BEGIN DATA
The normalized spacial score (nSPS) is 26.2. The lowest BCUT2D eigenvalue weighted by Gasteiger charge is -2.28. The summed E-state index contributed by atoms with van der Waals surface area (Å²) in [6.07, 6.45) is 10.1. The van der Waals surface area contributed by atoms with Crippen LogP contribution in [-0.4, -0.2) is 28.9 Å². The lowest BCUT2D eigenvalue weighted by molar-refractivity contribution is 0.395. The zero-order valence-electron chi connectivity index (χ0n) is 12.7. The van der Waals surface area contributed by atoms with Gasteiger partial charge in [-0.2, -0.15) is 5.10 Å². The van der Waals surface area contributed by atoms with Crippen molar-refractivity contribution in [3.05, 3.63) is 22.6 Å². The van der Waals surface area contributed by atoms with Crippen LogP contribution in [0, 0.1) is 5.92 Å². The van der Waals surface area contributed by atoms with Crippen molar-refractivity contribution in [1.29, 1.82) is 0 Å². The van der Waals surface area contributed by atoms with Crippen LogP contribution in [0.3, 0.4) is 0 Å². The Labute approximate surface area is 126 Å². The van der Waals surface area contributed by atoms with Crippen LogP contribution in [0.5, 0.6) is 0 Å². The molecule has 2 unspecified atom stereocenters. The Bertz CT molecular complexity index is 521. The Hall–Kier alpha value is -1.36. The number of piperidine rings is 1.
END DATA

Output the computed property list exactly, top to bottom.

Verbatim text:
The normalized spacial score (nSPS) is 26.2. The lowest BCUT2D eigenvalue weighted by Gasteiger charge is -2.28. The summed E-state index contributed by atoms with van der Waals surface area (Å²) in [6.07, 6.45) is 10.1. The van der Waals surface area contributed by atoms with Crippen LogP contribution in [-0.4, -0.2) is 28.9 Å². The lowest BCUT2D eigenvalue weighted by molar-refractivity contribution is 0.395. The zero-order valence-electron chi connectivity index (χ0n) is 12.7. The van der Waals surface area contributed by atoms with Gasteiger partial charge in [-0.2, -0.15) is 5.10 Å². The van der Waals surface area contributed by atoms with Crippen molar-refractivity contribution in [3.05, 3.63) is 22.6 Å². The van der Waals surface area contributed by atoms with Crippen LogP contribution in [0, 0.1) is 5.92 Å². The van der Waals surface area contributed by atoms with Crippen molar-refractivity contribution in [1.29, 1.82) is 0 Å². The van der Waals surface area contributed by atoms with Crippen LogP contribution in [0.3, 0.4) is 0 Å². The Labute approximate surface area is 126 Å². The van der Waals surface area contributed by atoms with Crippen LogP contribution in [0.5, 0.6) is 0 Å². The molecule has 2 unspecified atom stereocenters. The Bertz CT molecular complexity index is 521. The Hall–Kier alpha value is -1.36. The number of piperidine rings is 1.